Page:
Solar Impulse Does 180, Returns To Rabat
June 14, 2012

Solar Impulse Does 180, Returns To Rabat

Lawrence LeBlond for

The Solar Impulse, piloted by project CEO and co-founder Andre Borschberg, made a safe landing at Rabat-Sale International Airport after facing unexpected headwinds and unbearable turbulence during its southern journey to the city of Ouarzazate, Morocco.

Borschberg took off from Rabat at 8:07 a.m. (local time) on June 13, and made the call to turn his solar-powered aircraft around and head back to Rabat at 3:33 p.m. on June 13. He landed the plane safely at the airport in Rabat at 12:14 a.m. on June 14.

Degrading weather conditions made it difficult to continue the flight, and with pilot and aircraft safety in mind, Borschberg felt it was best to return to the point of departure to reassess the mission.

“The situation is a perfect reminder of how challenging and difficult the Solar Impulse missions are how flexible and prepared the entire team and the host country must be,” the team said after touchdown.

“Thanks to the professionalism of both MASEN and StratEvents, the event management company, the last minute logistics and support were precious for the successful completion of the unexpected mission,” it added.

“To this day, every flight was so well prepared making everything seem so easy,” said Bertrand Piccard, Initiator and Chairman of Solar Impulse. “Maybe too easy given that we almost forgot that the Solar Impulse HB-SIA is a prototype which was initially only destined to fly over Switzerland as proof of its ability to fly day and night without fuel. What we are doing today with these intercontinental flights is at the limit of its capabilities and each mission is a technical and human feat for the entire team.”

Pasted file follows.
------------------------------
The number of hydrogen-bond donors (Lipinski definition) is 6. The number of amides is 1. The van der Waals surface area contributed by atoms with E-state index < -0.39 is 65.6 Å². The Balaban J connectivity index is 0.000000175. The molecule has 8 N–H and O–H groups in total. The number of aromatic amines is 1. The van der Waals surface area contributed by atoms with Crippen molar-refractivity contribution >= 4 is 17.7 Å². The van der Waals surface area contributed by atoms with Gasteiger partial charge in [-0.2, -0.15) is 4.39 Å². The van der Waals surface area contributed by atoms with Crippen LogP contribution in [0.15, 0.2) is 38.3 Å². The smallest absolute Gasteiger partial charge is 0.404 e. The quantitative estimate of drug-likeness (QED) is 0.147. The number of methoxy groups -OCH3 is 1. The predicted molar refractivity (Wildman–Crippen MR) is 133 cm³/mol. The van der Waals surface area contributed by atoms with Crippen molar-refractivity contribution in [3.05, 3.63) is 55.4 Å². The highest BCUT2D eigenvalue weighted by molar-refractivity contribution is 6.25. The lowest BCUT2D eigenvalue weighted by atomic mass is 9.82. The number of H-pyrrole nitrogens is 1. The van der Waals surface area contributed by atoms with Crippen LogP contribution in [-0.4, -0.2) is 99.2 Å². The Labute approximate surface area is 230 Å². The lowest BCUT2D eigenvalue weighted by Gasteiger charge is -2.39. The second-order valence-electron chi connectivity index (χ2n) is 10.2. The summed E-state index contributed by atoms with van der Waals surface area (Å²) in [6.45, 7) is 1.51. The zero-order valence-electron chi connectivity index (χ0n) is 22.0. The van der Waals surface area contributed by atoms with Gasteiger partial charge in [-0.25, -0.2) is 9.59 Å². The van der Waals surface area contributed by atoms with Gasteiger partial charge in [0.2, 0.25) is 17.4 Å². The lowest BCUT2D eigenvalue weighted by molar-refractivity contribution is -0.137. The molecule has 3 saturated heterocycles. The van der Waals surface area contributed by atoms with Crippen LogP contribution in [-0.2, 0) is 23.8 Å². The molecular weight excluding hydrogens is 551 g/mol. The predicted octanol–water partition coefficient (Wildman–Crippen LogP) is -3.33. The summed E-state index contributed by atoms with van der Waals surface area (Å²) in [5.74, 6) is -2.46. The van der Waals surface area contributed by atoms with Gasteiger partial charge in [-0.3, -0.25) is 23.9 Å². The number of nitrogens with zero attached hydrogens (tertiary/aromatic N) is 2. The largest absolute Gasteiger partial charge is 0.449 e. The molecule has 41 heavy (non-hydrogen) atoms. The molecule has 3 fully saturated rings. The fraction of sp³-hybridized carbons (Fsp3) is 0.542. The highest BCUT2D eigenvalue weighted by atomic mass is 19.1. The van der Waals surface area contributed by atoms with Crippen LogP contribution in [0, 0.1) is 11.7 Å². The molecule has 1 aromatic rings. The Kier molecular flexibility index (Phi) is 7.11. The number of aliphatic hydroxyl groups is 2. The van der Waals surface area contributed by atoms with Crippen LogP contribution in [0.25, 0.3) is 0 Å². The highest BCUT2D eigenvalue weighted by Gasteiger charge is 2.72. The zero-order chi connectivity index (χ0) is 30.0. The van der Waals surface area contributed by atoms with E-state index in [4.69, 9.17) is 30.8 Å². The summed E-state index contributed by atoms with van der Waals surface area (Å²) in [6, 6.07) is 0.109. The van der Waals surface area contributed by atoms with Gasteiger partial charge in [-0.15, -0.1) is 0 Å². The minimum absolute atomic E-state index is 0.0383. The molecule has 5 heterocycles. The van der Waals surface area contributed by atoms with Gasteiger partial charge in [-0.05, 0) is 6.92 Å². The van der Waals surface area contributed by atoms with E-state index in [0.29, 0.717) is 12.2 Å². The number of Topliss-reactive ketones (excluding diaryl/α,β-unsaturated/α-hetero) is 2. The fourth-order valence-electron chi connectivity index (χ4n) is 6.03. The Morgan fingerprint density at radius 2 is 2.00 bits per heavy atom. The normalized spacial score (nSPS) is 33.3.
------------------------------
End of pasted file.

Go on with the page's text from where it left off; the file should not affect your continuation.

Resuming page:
The team knew the next phase of their mission would be the most difficult yet. The arid and hot climate of the desert region Solar Impulse was to fly over is frequently filled with thunderstorms, strong winds and thermal currents which today proved too difficult for the experimental plane.

“Given the challenging meteorological conditions over the Moroccan desert, the team had already prepared all the possible scenarios, including a possible return on Rabat,” explained Borschberg. “The decision was the best albeit not the easiest to accept. It is an experience that renders us humble when faced with nature.”

"When the headwind is faster than the speed of the aircraft“¦ we risk to quickly losing all references. That is the moment when we need to decide to stop,"  he said.

The Rabat to Rabat flight lasted 16 hours and 6 minutes. The aircraft flew a distance of 484 miles and reached an altitude of 16,404 feet. The team will reassess the mission and possibly find an alternative route to Ouarzazate.

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